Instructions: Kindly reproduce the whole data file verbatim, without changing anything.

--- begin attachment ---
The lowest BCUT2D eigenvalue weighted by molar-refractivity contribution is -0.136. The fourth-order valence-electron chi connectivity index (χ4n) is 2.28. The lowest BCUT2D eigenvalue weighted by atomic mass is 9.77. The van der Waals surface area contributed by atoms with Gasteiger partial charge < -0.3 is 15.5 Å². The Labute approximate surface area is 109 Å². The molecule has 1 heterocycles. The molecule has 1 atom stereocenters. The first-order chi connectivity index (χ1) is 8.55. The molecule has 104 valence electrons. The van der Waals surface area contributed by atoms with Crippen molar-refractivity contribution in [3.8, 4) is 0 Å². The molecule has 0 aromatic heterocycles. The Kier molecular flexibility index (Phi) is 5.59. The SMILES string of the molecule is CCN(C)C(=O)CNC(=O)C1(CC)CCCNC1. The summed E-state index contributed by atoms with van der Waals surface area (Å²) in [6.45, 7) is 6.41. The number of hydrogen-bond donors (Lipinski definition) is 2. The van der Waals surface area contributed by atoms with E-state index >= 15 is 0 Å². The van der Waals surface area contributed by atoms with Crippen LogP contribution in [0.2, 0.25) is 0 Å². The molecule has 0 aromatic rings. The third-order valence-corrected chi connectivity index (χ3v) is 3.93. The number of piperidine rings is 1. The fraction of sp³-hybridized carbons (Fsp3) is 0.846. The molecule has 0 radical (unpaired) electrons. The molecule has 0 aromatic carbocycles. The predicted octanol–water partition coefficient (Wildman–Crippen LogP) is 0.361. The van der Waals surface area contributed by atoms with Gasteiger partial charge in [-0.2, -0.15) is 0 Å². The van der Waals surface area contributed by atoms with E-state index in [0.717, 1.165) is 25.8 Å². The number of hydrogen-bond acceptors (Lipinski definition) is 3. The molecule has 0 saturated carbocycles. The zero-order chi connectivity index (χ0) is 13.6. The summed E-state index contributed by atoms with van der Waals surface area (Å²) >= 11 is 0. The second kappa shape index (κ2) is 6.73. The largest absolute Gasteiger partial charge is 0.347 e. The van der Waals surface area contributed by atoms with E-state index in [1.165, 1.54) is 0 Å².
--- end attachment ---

The lowest BCUT2D eigenvalue weighted by molar-refractivity contribution is -0.136. The fourth-order valence-electron chi connectivity index (χ4n) is 2.28. The lowest BCUT2D eigenvalue weighted by atomic mass is 9.77. The van der Waals surface area contributed by atoms with Gasteiger partial charge < -0.3 is 15.5 Å². The Labute approximate surface area is 109 Å². The molecule has 1 heterocycles. The molecule has 1 atom stereocenters. The first-order chi connectivity index (χ1) is 8.55. The molecule has 104 valence electrons. The van der Waals surface area contributed by atoms with Crippen molar-refractivity contribution in [3.8, 4) is 0 Å². The molecule has 0 aromatic heterocycles. The Kier molecular flexibility index (Phi) is 5.59. The SMILES string of the molecule is CCN(C)C(=O)CNC(=O)C1(CC)CCCNC1. The summed E-state index contributed by atoms with van der Waals surface area (Å²) in [6.45, 7) is 6.41. The number of hydrogen-bond donors (Lipinski definition) is 2. The van der Waals surface area contributed by atoms with E-state index >= 15 is 0 Å². The van der Waals surface area contributed by atoms with Crippen LogP contribution in [0.2, 0.25) is 0 Å². The molecule has 0 aromatic rings. The third-order valence-corrected chi connectivity index (χ3v) is 3.93. The number of piperidine rings is 1. The fraction of sp³-hybridized carbons (Fsp3) is 0.846. The molecule has 0 radical (unpaired) electrons. The molecule has 0 aromatic carbocycles. The predicted octanol–water partition coefficient (Wildman–Crippen LogP) is 0.361. The van der Waals surface area contributed by atoms with Gasteiger partial charge in [-0.2, -0.15) is 0 Å². The van der Waals surface area contributed by atoms with E-state index in [0.717, 1.165) is 25.8 Å². The number of hydrogen-bond acceptors (Lipinski definition) is 3. The molecule has 0 saturated carbocycles. The zero-order chi connectivity index (χ0) is 13.6. The summed E-state index contributed by atoms with van der Waals surface area (Å²) >= 11 is 0. The second kappa shape index (κ2) is 6.73. The largest absolute Gasteiger partial charge is 0.347 e. The van der Waals surface area contributed by atoms with E-state index in [1.165, 1.54) is 0 Å².